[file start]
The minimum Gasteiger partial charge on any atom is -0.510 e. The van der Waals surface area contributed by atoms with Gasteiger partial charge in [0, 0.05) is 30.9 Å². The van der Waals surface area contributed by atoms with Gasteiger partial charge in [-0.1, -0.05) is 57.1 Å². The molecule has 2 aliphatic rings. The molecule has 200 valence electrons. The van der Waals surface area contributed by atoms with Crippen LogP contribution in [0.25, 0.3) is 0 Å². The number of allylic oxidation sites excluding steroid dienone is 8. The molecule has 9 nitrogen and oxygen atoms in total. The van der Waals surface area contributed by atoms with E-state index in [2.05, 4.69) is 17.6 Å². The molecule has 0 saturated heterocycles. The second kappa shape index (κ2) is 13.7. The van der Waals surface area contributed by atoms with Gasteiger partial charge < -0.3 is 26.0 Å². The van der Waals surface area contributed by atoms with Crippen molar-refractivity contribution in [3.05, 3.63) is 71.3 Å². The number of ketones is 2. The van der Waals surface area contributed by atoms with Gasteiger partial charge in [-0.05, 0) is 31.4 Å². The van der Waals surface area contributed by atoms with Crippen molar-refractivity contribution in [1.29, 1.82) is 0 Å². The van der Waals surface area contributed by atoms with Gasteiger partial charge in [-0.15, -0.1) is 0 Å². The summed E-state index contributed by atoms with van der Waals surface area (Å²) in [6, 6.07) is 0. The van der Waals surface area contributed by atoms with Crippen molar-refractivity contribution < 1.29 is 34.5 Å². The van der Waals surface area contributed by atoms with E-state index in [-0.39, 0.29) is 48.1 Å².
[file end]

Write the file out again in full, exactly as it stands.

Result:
The minimum Gasteiger partial charge on any atom is -0.510 e. The van der Waals surface area contributed by atoms with Gasteiger partial charge in [0, 0.05) is 30.9 Å². The van der Waals surface area contributed by atoms with Gasteiger partial charge in [-0.1, -0.05) is 57.1 Å². The molecule has 2 aliphatic rings. The molecule has 200 valence electrons. The van der Waals surface area contributed by atoms with Crippen LogP contribution in [0.25, 0.3) is 0 Å². The number of allylic oxidation sites excluding steroid dienone is 8. The molecule has 9 nitrogen and oxygen atoms in total. The van der Waals surface area contributed by atoms with E-state index in [2.05, 4.69) is 17.6 Å². The molecule has 0 saturated heterocycles. The second kappa shape index (κ2) is 13.7. The van der Waals surface area contributed by atoms with Gasteiger partial charge < -0.3 is 26.0 Å². The van der Waals surface area contributed by atoms with Crippen molar-refractivity contribution in [3.05, 3.63) is 71.3 Å². The number of ketones is 2. The van der Waals surface area contributed by atoms with Gasteiger partial charge in [-0.05, 0) is 31.4 Å². The van der Waals surface area contributed by atoms with Crippen molar-refractivity contribution in [1.29, 1.82) is 0 Å². The van der Waals surface area contributed by atoms with Gasteiger partial charge in [-0.15, -0.1) is 0 Å². The summed E-state index contributed by atoms with van der Waals surface area (Å²) in [6, 6.07) is 0. The van der Waals surface area contributed by atoms with Crippen molar-refractivity contribution < 1.29 is 34.5 Å². The van der Waals surface area contributed by atoms with E-state index in [-0.39, 0.29) is 48.1 Å².